Occupational Therapy

Health care professionals help restore normalcy to patients’ lives

By Kristen Raab


Have you ever wondered if occupational therapy might be the career choice for you? For many patients, OT is a smart health decision, and it’s also a great career choice.

According to the American Occupational Therapy Association, OT helps people “participate in the things they want and need to do through the therapeutic use of everyday activities (occupations).”

This includes helping people with disabilities, injuries, or who are aging.

Occupational therapists assist people across their lifespan. “OT focuses on activities of daily living, developmental skills training, helping people recover from injury, adapting and modifying the environment,” said occupational therapist Amy Jennings.

There are a variety of places occupational therapists can work. The most common are hospitals, home care, sub-acute rehabilitation, long-term care, inpatient settings and schools. An OT can expect to spend a lot of time on his or her feet at work.

Occupational therapists create plans for patients with specific goals to improve the ability to complete tasks. Other aspects of the job include demonstrating exercises and stretches that reduce pain, demonstrating exercises that can help relieve pain, educating families and employers on patient care and accommodation, recommendation of special equipment, and evaluating homes and workplaces to identify ways to improve these locations for the patient.

Jennings received her Bachelor of Science degree in health studies. She is presently enrolled in an occupational therapy graduate program.

The current requirement for an entry-level OT position is a master’s degree. In addition, she furthered her education by completing her master’s degree in health care administration in 2015.

The National Board for Certification in Occupational Therapy exam is required. Jennings passed that test, and she is working toward her nursing home administration licensure. The requirement is to complete an administrator-in-training program.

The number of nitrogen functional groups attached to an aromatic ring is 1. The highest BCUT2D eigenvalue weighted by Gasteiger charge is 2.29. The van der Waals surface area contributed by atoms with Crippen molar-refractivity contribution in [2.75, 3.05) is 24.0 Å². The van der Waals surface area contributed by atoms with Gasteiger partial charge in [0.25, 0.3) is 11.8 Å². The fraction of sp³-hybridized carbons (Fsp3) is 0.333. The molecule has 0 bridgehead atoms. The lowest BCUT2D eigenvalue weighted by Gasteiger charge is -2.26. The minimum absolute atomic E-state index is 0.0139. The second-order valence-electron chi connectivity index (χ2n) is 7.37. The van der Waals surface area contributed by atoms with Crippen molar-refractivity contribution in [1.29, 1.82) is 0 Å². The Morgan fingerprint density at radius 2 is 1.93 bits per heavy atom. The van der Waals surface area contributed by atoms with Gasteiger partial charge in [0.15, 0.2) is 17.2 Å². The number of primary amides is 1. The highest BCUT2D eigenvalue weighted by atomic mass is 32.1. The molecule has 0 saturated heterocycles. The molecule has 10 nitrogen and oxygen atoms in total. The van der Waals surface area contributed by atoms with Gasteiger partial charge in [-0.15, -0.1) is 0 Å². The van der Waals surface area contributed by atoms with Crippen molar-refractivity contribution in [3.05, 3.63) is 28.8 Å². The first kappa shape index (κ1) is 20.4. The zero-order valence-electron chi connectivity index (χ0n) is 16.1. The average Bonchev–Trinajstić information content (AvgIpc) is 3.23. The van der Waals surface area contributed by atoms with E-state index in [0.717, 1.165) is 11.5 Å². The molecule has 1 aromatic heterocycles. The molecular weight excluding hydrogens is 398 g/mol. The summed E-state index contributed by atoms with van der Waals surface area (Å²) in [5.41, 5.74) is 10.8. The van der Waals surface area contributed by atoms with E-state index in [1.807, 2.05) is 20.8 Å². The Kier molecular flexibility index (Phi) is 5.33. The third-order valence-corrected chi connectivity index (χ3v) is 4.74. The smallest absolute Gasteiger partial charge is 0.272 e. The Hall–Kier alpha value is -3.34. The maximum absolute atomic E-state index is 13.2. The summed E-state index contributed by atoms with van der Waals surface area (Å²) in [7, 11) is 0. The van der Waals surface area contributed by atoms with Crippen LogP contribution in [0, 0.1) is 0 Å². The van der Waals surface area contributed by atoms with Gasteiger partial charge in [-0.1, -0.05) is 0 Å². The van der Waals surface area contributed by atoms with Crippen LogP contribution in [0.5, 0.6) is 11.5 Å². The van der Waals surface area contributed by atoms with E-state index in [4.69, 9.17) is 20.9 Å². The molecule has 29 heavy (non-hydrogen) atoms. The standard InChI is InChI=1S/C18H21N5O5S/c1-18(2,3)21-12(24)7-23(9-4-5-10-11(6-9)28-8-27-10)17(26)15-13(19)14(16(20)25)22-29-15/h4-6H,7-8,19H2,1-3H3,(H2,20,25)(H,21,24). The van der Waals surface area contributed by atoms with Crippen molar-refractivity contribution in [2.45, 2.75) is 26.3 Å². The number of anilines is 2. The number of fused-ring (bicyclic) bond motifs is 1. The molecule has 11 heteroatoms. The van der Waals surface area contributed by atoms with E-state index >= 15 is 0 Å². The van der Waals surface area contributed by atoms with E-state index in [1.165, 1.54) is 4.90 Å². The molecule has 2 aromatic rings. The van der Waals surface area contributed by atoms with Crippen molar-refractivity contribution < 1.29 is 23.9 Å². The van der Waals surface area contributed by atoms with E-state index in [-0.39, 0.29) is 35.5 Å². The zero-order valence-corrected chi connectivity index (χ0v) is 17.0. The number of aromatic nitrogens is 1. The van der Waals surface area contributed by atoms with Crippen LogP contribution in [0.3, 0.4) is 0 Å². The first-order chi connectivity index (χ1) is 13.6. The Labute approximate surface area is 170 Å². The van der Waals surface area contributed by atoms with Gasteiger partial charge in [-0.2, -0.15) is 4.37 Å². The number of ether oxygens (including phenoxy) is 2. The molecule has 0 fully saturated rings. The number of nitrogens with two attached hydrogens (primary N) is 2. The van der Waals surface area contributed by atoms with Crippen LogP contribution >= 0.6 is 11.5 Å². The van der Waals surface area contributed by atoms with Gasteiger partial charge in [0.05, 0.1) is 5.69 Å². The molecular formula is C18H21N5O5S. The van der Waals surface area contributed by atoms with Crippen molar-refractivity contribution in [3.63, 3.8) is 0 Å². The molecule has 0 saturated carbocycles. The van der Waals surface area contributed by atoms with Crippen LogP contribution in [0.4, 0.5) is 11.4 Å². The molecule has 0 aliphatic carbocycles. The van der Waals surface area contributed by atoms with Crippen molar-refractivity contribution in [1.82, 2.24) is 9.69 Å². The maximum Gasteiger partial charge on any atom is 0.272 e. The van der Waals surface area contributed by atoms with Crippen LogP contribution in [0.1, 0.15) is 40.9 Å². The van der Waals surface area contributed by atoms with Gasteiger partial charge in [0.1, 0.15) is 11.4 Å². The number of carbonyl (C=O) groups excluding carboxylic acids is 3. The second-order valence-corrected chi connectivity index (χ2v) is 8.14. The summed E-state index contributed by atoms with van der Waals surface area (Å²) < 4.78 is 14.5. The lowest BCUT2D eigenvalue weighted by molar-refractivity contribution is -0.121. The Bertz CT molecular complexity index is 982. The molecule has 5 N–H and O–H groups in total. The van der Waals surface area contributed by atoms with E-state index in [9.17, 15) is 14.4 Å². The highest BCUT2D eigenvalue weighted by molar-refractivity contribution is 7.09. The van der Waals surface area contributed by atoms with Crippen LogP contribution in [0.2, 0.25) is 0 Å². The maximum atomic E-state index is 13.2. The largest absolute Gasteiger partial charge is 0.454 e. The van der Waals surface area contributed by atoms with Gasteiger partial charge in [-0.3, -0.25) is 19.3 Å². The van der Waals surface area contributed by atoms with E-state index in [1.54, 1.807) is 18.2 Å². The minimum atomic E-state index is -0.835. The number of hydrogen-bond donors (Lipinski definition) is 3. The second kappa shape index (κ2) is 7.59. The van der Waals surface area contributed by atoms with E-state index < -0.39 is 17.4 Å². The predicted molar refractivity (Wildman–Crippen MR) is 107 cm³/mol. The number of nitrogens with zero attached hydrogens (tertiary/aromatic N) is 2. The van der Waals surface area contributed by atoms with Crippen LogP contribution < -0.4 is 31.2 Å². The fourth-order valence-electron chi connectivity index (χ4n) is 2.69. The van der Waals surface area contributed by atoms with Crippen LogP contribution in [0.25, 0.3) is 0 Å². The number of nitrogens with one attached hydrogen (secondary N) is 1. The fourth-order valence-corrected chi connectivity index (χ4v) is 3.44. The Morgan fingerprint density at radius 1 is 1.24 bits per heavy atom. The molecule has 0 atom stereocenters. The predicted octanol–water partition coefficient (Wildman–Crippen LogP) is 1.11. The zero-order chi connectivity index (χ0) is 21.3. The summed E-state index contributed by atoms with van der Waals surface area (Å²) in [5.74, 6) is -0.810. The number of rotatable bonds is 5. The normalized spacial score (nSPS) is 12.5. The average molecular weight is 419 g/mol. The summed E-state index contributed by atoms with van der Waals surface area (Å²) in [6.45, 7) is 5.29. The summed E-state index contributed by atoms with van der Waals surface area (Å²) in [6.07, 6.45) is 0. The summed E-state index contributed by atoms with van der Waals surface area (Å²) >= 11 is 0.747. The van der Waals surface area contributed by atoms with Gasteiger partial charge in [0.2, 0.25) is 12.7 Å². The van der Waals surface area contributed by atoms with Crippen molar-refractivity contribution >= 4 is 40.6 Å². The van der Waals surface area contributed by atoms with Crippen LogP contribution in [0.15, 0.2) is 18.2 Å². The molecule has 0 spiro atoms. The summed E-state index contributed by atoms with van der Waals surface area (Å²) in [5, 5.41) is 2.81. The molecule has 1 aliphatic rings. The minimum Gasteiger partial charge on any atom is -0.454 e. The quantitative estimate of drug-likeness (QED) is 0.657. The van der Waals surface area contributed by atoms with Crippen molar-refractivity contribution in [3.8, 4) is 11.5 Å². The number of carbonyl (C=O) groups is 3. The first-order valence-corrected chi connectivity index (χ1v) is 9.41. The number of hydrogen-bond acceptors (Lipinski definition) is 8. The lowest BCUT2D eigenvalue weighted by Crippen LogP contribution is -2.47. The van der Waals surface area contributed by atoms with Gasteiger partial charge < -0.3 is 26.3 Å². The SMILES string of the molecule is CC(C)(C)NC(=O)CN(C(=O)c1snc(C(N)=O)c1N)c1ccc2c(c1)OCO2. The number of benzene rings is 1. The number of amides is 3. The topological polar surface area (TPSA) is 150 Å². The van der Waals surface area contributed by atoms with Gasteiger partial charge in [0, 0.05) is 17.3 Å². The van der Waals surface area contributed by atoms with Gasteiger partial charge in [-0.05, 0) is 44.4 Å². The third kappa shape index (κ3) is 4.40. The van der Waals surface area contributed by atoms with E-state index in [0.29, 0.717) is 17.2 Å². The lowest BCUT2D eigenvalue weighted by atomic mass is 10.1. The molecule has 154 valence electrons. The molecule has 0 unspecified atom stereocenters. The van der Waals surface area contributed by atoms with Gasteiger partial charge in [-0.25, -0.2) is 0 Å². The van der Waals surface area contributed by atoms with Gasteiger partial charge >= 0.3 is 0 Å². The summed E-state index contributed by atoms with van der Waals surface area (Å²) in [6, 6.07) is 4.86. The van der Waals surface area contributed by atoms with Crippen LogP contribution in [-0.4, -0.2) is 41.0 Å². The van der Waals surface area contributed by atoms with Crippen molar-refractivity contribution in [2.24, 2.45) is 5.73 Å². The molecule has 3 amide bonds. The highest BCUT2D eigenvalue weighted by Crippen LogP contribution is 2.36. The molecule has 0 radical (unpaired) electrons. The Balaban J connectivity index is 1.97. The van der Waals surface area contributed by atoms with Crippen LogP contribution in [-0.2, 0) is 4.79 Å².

Career in health care

Jennings worked at various levels of health care since 2000. Her first work experience in a health care center was with Sodexo at the Heritage Health Care Center in Utica as a dietary aide-supervisor.

She began working at SUNY Upstate Medical University in Syracuse in 2008. “I have experience across multiple settings and am a rehabilitation director in a subacute-long-term care facility,” she said.

Her experience includes generalist therapy, neurological, orthopedics and stroke programs, trauma therapy, spinal cord and traumatic brain injury. She maintains a specialty certification as a certified brain injury specialist.

Pay rates for occupational therapists vary by state and work facility. The median wage in 2016 was $81,910, but it’s possible to start out in the mid $50,000 range and to earn over $100,000.

The Bureau of Labor Statistics expects the field to grow 27 percent from 2014 to 2024, which is significantly faster than the average for other careers.

“My favorite part about OT is having the opportunity to help people. I really enjoy making a positive difference in the lives of others through improving independence and maximizing skill performance,” Jennings said. She also enjoys being on an interdisciplinary team as it “allows for the opportunity to collaborate and provide the best quality care,” she said.

As is the case with any job, there are challenges. “Documentation, insurance and ongoing changes, as well as productivity or direct patient care hours, can be stressful,” Jennings noted.

Jennings advises students in the program to observe and participate in a variety of settings and to pick the best choice for them.

She noted health care is always changing, so one must “never stop learning and continue to keep up with continuing education requirements.”

“Always ask questions and never stop advocating for your patients,” she said.

For career information, visit www.aota.org/Education-Careers/Considering-OT-Career.aspx or www.bls.gov/ooh/healthcare/occupation-therapists.htm.

Jennings’ favorite quote is “the most important investment you can make is in yourself” by Warren Buffet, which aligns nicely with her chosen profession.